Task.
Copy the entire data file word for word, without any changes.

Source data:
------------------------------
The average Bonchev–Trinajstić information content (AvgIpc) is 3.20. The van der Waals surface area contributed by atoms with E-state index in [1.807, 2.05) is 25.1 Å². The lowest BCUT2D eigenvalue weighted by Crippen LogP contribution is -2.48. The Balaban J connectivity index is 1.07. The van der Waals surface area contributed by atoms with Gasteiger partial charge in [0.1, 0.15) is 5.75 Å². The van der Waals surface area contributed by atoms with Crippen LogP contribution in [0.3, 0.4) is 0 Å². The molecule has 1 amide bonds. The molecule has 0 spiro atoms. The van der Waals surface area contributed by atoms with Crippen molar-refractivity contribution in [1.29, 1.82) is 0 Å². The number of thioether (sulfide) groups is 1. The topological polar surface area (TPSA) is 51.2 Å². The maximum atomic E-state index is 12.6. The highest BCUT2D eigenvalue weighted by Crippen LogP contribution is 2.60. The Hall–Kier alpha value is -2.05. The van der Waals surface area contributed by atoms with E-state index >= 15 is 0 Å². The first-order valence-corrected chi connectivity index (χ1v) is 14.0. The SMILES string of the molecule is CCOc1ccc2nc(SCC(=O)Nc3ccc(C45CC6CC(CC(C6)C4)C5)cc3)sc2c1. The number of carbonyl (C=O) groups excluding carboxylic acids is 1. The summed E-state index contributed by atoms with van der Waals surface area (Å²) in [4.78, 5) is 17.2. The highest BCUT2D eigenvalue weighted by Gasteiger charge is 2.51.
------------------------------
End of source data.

The average Bonchev–Trinajstić information content (AvgIpc) is 3.20. The van der Waals surface area contributed by atoms with E-state index in [1.807, 2.05) is 25.1 Å². The lowest BCUT2D eigenvalue weighted by Crippen LogP contribution is -2.48. The Balaban J connectivity index is 1.07. The van der Waals surface area contributed by atoms with Gasteiger partial charge in [0.1, 0.15) is 5.75 Å². The van der Waals surface area contributed by atoms with Crippen LogP contribution in [0.3, 0.4) is 0 Å². The molecule has 1 amide bonds. The molecule has 0 spiro atoms. The van der Waals surface area contributed by atoms with Crippen molar-refractivity contribution in [1.29, 1.82) is 0 Å². The number of thioether (sulfide) groups is 1. The topological polar surface area (TPSA) is 51.2 Å². The maximum atomic E-state index is 12.6. The highest BCUT2D eigenvalue weighted by Crippen LogP contribution is 2.60. The Hall–Kier alpha value is -2.05. The van der Waals surface area contributed by atoms with E-state index >= 15 is 0 Å². The first-order valence-corrected chi connectivity index (χ1v) is 14.0. The SMILES string of the molecule is CCOc1ccc2nc(SCC(=O)Nc3ccc(C45CC6CC(CC(C6)C4)C5)cc3)sc2c1. The number of carbonyl (C=O) groups excluding carboxylic acids is 1. The summed E-state index contributed by atoms with van der Waals surface area (Å²) in [4.78, 5) is 17.2. The highest BCUT2D eigenvalue weighted by Gasteiger charge is 2.51.